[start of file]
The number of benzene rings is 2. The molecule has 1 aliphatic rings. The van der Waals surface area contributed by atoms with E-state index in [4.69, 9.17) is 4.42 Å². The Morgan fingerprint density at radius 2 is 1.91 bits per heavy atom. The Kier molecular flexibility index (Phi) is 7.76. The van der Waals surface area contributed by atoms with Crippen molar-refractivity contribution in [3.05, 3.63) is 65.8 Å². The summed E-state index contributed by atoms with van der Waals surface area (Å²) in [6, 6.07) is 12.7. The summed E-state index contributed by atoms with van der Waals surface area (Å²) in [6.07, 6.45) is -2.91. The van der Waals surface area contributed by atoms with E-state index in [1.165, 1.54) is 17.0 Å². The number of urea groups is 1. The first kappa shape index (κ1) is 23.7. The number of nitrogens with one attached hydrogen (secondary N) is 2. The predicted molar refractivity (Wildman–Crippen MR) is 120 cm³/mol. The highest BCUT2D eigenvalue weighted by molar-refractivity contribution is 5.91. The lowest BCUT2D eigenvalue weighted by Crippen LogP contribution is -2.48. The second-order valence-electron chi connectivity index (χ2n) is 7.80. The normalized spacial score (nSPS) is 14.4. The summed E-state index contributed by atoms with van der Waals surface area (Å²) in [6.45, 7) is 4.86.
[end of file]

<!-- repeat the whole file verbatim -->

The number of benzene rings is 2. The molecule has 1 aliphatic rings. The van der Waals surface area contributed by atoms with E-state index in [4.69, 9.17) is 4.42 Å². The Morgan fingerprint density at radius 2 is 1.91 bits per heavy atom. The Kier molecular flexibility index (Phi) is 7.76. The van der Waals surface area contributed by atoms with Crippen molar-refractivity contribution in [3.05, 3.63) is 65.8 Å². The summed E-state index contributed by atoms with van der Waals surface area (Å²) in [6, 6.07) is 12.7. The summed E-state index contributed by atoms with van der Waals surface area (Å²) in [6.07, 6.45) is -2.91. The van der Waals surface area contributed by atoms with E-state index in [1.165, 1.54) is 17.0 Å². The number of urea groups is 1. The first kappa shape index (κ1) is 23.7. The number of nitrogens with one attached hydrogen (secondary N) is 2. The predicted molar refractivity (Wildman–Crippen MR) is 120 cm³/mol. The highest BCUT2D eigenvalue weighted by molar-refractivity contribution is 5.91. The lowest BCUT2D eigenvalue weighted by Crippen LogP contribution is -2.48. The second-order valence-electron chi connectivity index (χ2n) is 7.80. The normalized spacial score (nSPS) is 14.4. The summed E-state index contributed by atoms with van der Waals surface area (Å²) in [6.45, 7) is 4.86.